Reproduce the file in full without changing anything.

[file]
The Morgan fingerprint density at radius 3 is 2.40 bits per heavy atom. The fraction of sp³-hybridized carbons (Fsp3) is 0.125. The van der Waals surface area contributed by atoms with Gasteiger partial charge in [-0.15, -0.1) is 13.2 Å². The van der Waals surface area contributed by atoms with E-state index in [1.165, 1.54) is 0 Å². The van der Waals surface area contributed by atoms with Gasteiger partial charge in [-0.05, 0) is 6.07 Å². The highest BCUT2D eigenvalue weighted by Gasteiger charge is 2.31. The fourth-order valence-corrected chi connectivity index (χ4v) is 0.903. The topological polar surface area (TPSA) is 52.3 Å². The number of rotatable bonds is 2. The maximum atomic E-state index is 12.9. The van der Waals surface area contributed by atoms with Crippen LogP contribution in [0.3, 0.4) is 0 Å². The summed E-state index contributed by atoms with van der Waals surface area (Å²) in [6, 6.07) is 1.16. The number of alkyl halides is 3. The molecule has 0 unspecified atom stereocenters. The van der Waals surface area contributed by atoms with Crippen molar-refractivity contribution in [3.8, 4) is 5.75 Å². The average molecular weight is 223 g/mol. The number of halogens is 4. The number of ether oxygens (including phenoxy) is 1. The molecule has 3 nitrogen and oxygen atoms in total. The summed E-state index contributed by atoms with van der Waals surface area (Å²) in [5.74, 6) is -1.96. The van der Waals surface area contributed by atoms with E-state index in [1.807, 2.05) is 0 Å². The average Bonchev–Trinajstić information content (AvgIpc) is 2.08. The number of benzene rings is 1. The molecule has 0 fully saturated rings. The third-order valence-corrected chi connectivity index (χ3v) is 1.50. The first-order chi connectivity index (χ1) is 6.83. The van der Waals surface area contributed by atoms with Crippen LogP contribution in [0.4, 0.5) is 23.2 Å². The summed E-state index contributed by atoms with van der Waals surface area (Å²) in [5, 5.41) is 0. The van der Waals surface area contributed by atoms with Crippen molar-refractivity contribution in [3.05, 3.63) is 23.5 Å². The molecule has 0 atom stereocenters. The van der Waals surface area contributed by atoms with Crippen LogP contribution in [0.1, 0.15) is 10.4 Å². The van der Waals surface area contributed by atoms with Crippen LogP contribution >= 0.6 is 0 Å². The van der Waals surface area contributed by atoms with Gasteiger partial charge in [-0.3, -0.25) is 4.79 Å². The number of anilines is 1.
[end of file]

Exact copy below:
The Morgan fingerprint density at radius 3 is 2.40 bits per heavy atom. The fraction of sp³-hybridized carbons (Fsp3) is 0.125. The van der Waals surface area contributed by atoms with Gasteiger partial charge in [-0.15, -0.1) is 13.2 Å². The van der Waals surface area contributed by atoms with E-state index in [1.165, 1.54) is 0 Å². The van der Waals surface area contributed by atoms with Gasteiger partial charge in [-0.05, 0) is 6.07 Å². The highest BCUT2D eigenvalue weighted by Gasteiger charge is 2.31. The fourth-order valence-corrected chi connectivity index (χ4v) is 0.903. The topological polar surface area (TPSA) is 52.3 Å². The number of rotatable bonds is 2. The maximum atomic E-state index is 12.9. The van der Waals surface area contributed by atoms with Crippen LogP contribution in [0.3, 0.4) is 0 Å². The summed E-state index contributed by atoms with van der Waals surface area (Å²) in [6, 6.07) is 1.16. The number of alkyl halides is 3. The molecule has 0 unspecified atom stereocenters. The van der Waals surface area contributed by atoms with Crippen molar-refractivity contribution in [3.8, 4) is 5.75 Å². The average molecular weight is 223 g/mol. The number of halogens is 4. The number of ether oxygens (including phenoxy) is 1. The molecule has 3 nitrogen and oxygen atoms in total. The summed E-state index contributed by atoms with van der Waals surface area (Å²) in [5.74, 6) is -1.96. The van der Waals surface area contributed by atoms with E-state index in [1.807, 2.05) is 0 Å². The average Bonchev–Trinajstić information content (AvgIpc) is 2.08. The number of benzene rings is 1. The molecule has 0 fully saturated rings. The third-order valence-corrected chi connectivity index (χ3v) is 1.50. The first-order chi connectivity index (χ1) is 6.83. The van der Waals surface area contributed by atoms with Crippen LogP contribution in [0.4, 0.5) is 23.2 Å². The summed E-state index contributed by atoms with van der Waals surface area (Å²) in [5, 5.41) is 0. The van der Waals surface area contributed by atoms with Crippen molar-refractivity contribution in [3.05, 3.63) is 23.5 Å². The molecule has 0 atom stereocenters. The van der Waals surface area contributed by atoms with Crippen LogP contribution in [0.1, 0.15) is 10.4 Å². The van der Waals surface area contributed by atoms with Crippen LogP contribution >= 0.6 is 0 Å². The van der Waals surface area contributed by atoms with Gasteiger partial charge in [-0.3, -0.25) is 4.79 Å². The number of anilines is 1.